A strategy to mitigate extravascular hemolysis based on ABO titer alone may unduly limit the use of platelet products that otherwise pose little risk. In vitro monocyte monolayer assay (MMA) is a traditional, laboratory based testing method that is used to predict the outcome of a transfusion in patients with alloantibodies against RBC antigens [16]. To assess erythrophagocytosis, we used a rapid, automated flow cytometry-based monocyte suspension assay (MSA) in which monocytes and antibody-sensitized fluorescent RBCs are co-incubated in suspension rather than using a glass slide adherent monocyte monolayer. We used anti-A as a model to evaluate IgG and IgM-mediated complement C3b activation and the subsequent influence on monocyte/macrophage erythrophagocytosis. The outcome of this study underscores the need to establish ABO IgM/IgG titers to identify specific risk for hemolytic reactions. Although preliminary in nature, our study provides a framework to free up more units for minor ABO incompatible platelet transfusions. Extravascular hemolysis due to anti-A or anti-B IgG is related to patient factors like ABO zygosity [17], and in the present study, we identified other immune characteristics that contribute to monocyte-mediated erythrophagocytosis. The outcomes of the study have implications on the criteria used to qualify apheresis platelets for minor ABO incompatible transfusions.

Results

Anti-A immunoglobulin titers and complement C3b activation

EH-PT had an IgM titer of 256 and an IgG titer of 1024. All 30 donor plasma had IgM titers ≤ 64. Thirteen donor plasma had IgG anti-A titers ≤ 128 while 17 were ≥ 256. Ten out of 30 plasma samples activated complement C3b and were independent of the IgG titer (Table 1) [18]. IgG anti-A titers for the donor plasma causing the minor ABO transfusion reaction and sera H1–H5 are summarized in Table 2.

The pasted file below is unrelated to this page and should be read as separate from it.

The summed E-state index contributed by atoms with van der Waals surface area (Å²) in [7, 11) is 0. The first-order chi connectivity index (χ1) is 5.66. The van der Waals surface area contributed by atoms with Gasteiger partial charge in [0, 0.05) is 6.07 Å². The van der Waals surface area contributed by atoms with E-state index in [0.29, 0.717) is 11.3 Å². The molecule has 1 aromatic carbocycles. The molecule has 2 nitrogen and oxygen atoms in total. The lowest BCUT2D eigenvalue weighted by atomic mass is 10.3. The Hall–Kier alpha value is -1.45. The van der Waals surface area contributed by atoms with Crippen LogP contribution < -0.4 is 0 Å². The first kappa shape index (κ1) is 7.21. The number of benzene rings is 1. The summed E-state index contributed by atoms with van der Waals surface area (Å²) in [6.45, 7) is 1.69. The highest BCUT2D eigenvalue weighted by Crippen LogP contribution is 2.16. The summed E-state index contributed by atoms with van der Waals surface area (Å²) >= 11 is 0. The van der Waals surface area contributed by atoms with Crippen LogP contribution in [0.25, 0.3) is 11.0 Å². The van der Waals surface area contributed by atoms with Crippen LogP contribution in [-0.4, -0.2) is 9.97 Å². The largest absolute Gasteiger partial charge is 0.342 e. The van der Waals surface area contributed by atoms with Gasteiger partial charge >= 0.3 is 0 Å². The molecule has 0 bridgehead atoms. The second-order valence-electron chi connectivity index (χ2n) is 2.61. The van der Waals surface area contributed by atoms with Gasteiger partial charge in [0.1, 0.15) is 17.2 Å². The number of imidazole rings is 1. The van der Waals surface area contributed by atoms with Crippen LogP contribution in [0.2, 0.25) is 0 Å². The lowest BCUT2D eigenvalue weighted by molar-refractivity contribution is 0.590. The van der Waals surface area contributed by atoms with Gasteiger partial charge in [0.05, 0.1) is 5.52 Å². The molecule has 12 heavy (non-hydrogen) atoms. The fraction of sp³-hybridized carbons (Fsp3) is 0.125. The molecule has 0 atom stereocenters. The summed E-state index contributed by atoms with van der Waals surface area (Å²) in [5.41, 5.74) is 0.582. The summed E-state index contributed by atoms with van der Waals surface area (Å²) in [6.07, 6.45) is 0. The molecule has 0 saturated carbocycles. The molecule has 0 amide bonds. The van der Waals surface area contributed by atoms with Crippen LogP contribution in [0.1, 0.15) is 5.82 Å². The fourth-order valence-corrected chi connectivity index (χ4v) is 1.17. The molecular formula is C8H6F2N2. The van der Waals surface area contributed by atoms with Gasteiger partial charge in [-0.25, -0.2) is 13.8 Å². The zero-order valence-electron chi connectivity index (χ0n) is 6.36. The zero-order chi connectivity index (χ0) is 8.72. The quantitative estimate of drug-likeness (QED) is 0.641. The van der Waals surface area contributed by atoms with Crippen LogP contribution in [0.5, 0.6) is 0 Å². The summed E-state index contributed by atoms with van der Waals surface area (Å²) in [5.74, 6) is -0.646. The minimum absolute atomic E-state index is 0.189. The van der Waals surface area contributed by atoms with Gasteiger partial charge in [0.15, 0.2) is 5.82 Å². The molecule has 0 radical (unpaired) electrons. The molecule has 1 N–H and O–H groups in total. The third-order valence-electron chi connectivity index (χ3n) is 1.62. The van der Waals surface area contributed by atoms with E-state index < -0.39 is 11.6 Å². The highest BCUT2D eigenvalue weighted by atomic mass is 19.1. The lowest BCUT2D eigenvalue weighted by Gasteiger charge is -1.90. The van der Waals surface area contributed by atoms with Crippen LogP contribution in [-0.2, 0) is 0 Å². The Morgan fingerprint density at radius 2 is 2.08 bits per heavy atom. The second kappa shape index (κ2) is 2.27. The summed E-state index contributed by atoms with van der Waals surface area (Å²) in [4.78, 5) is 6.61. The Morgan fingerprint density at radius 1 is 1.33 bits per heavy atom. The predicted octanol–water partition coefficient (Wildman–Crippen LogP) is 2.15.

Table 1 IgG/IgM- anti-A titers and complement activation status of plasma samples
Table 2 IgG/M anti-A titers, IgG subclass and complement activation status of sera samples

Erythrophagocytosis

Functional studies were performed with monoclonal BRAD3 anti-D at a concentration of 1:800 and BRAD5 at a concentration of 1:100. BRAD3 sensitization caused significant erythrophagocytosis with all the 3 Rh phenotypes (> 65%) while BRAD5 sensitization caused lower phagocytosis (≤ 6%) (Additional file 1: Figure S1). IVIG inhibited monocyte phagocytosis, with a 50 percent inhibitory concentration (IC50) of 5.3 ± 0.4 µg/mL (Additional file 1: Figure S2). IgG1 (IC50 = 6 µg/mL) and IgG3 (IC50 = 2 µg/mL) inhibited phagocytosis more efficiently than IgG4 (IC50 = 79 µg/mL) and IgG2 (IC50 = 260 µg/mL) (Additional file 1: Figure S3). Effect of diluent on monocyte mediated erythrophagocytosis was measured. Percent erythrophagocytosis of CFDA-SE stained RBCs was observed to remain same (~ 90%) when 1/800 BRAD3 prepared in different diluents 0.2% FBS/PBS, Plasma, and Serum was used for the sensitization of RBCs (Additional file 1: Figure S4).

Anti-A-dependent erythrophagocytosis studies